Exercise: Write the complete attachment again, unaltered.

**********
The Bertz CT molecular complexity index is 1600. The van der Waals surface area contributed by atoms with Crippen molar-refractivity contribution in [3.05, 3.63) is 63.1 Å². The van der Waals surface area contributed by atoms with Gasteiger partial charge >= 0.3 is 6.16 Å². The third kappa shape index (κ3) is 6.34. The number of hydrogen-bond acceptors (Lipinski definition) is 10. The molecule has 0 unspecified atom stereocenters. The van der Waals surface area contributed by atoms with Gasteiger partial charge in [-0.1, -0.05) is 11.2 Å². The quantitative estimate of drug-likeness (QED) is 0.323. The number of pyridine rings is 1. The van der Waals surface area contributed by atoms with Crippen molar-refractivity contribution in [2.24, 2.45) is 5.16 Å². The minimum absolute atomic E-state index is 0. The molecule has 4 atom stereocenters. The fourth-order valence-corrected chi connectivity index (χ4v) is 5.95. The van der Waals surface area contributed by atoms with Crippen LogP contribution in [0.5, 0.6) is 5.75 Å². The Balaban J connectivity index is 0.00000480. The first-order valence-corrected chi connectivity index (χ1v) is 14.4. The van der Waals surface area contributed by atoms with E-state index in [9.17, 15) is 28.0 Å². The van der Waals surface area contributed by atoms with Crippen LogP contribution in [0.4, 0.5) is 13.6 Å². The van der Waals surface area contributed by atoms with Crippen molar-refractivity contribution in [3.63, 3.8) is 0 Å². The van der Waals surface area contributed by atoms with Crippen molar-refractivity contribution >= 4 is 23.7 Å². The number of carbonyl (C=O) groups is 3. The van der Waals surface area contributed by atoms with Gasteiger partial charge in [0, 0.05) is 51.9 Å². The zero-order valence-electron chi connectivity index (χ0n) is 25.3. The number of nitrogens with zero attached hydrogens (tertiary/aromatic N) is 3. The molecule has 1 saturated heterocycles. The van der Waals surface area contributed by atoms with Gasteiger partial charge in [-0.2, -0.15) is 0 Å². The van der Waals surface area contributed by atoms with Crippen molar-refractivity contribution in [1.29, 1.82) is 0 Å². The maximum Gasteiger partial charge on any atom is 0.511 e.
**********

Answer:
The Bertz CT molecular complexity index is 1600. The van der Waals surface area contributed by atoms with Crippen molar-refractivity contribution in [3.05, 3.63) is 63.1 Å². The van der Waals surface area contributed by atoms with Gasteiger partial charge >= 0.3 is 6.16 Å². The third kappa shape index (κ3) is 6.34. The number of hydrogen-bond acceptors (Lipinski definition) is 10. The molecule has 0 unspecified atom stereocenters. The van der Waals surface area contributed by atoms with Gasteiger partial charge in [-0.1, -0.05) is 11.2 Å². The quantitative estimate of drug-likeness (QED) is 0.323. The number of pyridine rings is 1. The van der Waals surface area contributed by atoms with Crippen molar-refractivity contribution in [2.24, 2.45) is 5.16 Å². The minimum absolute atomic E-state index is 0. The molecule has 4 atom stereocenters. The fourth-order valence-corrected chi connectivity index (χ4v) is 5.95. The van der Waals surface area contributed by atoms with Crippen LogP contribution in [0.5, 0.6) is 5.75 Å². The Balaban J connectivity index is 0.00000480. The first-order valence-corrected chi connectivity index (χ1v) is 14.4. The van der Waals surface area contributed by atoms with E-state index in [9.17, 15) is 28.0 Å². The van der Waals surface area contributed by atoms with Crippen LogP contribution in [0.4, 0.5) is 13.6 Å². The van der Waals surface area contributed by atoms with Crippen molar-refractivity contribution in [3.63, 3.8) is 0 Å². The van der Waals surface area contributed by atoms with Crippen molar-refractivity contribution >= 4 is 23.7 Å². The number of carbonyl (C=O) groups is 3. The van der Waals surface area contributed by atoms with Gasteiger partial charge in [0, 0.05) is 51.9 Å². The zero-order valence-electron chi connectivity index (χ0n) is 25.3. The number of nitrogens with zero attached hydrogens (tertiary/aromatic N) is 3. The molecule has 1 saturated heterocycles. The van der Waals surface area contributed by atoms with Gasteiger partial charge in [-0.2, -0.15) is 0 Å². The van der Waals surface area contributed by atoms with Crippen molar-refractivity contribution in [1.29, 1.82) is 0 Å². The maximum Gasteiger partial charge on any atom is 0.511 e.